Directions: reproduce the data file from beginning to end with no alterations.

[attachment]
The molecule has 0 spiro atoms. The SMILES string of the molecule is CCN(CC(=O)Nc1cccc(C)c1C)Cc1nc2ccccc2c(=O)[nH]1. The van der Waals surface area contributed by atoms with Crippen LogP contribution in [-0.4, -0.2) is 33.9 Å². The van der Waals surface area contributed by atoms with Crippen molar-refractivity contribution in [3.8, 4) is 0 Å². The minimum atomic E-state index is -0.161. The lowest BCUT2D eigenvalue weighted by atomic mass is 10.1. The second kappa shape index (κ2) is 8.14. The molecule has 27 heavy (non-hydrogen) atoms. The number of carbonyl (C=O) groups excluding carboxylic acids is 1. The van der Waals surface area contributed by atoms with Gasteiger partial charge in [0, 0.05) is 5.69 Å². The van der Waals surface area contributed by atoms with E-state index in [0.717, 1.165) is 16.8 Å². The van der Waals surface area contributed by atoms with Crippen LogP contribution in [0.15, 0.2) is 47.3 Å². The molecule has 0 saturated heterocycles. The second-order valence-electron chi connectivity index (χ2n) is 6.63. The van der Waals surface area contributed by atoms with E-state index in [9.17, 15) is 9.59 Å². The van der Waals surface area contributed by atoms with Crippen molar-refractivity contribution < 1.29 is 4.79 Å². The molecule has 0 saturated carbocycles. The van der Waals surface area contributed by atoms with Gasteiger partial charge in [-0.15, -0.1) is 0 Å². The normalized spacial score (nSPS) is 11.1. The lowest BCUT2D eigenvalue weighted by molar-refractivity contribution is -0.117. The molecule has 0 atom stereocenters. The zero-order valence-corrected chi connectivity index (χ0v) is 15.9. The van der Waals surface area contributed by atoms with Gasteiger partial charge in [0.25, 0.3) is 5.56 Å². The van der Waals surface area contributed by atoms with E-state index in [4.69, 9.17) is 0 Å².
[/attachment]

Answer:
The molecule has 0 spiro atoms. The SMILES string of the molecule is CCN(CC(=O)Nc1cccc(C)c1C)Cc1nc2ccccc2c(=O)[nH]1. The van der Waals surface area contributed by atoms with Crippen LogP contribution in [-0.4, -0.2) is 33.9 Å². The van der Waals surface area contributed by atoms with Crippen molar-refractivity contribution in [3.8, 4) is 0 Å². The minimum atomic E-state index is -0.161. The lowest BCUT2D eigenvalue weighted by atomic mass is 10.1. The second kappa shape index (κ2) is 8.14. The molecule has 27 heavy (non-hydrogen) atoms. The number of carbonyl (C=O) groups excluding carboxylic acids is 1. The van der Waals surface area contributed by atoms with Gasteiger partial charge in [0, 0.05) is 5.69 Å². The van der Waals surface area contributed by atoms with E-state index in [0.717, 1.165) is 16.8 Å². The van der Waals surface area contributed by atoms with Crippen LogP contribution in [0.15, 0.2) is 47.3 Å². The molecule has 0 saturated heterocycles. The second-order valence-electron chi connectivity index (χ2n) is 6.63. The van der Waals surface area contributed by atoms with E-state index in [9.17, 15) is 9.59 Å². The van der Waals surface area contributed by atoms with Crippen molar-refractivity contribution < 1.29 is 4.79 Å². The molecule has 0 saturated carbocycles. The van der Waals surface area contributed by atoms with Gasteiger partial charge in [-0.15, -0.1) is 0 Å². The normalized spacial score (nSPS) is 11.1. The lowest BCUT2D eigenvalue weighted by molar-refractivity contribution is -0.117. The molecule has 0 atom stereocenters. The zero-order valence-corrected chi connectivity index (χ0v) is 15.9. The van der Waals surface area contributed by atoms with Gasteiger partial charge in [0.25, 0.3) is 5.56 Å². The van der Waals surface area contributed by atoms with E-state index in [4.69, 9.17) is 0 Å².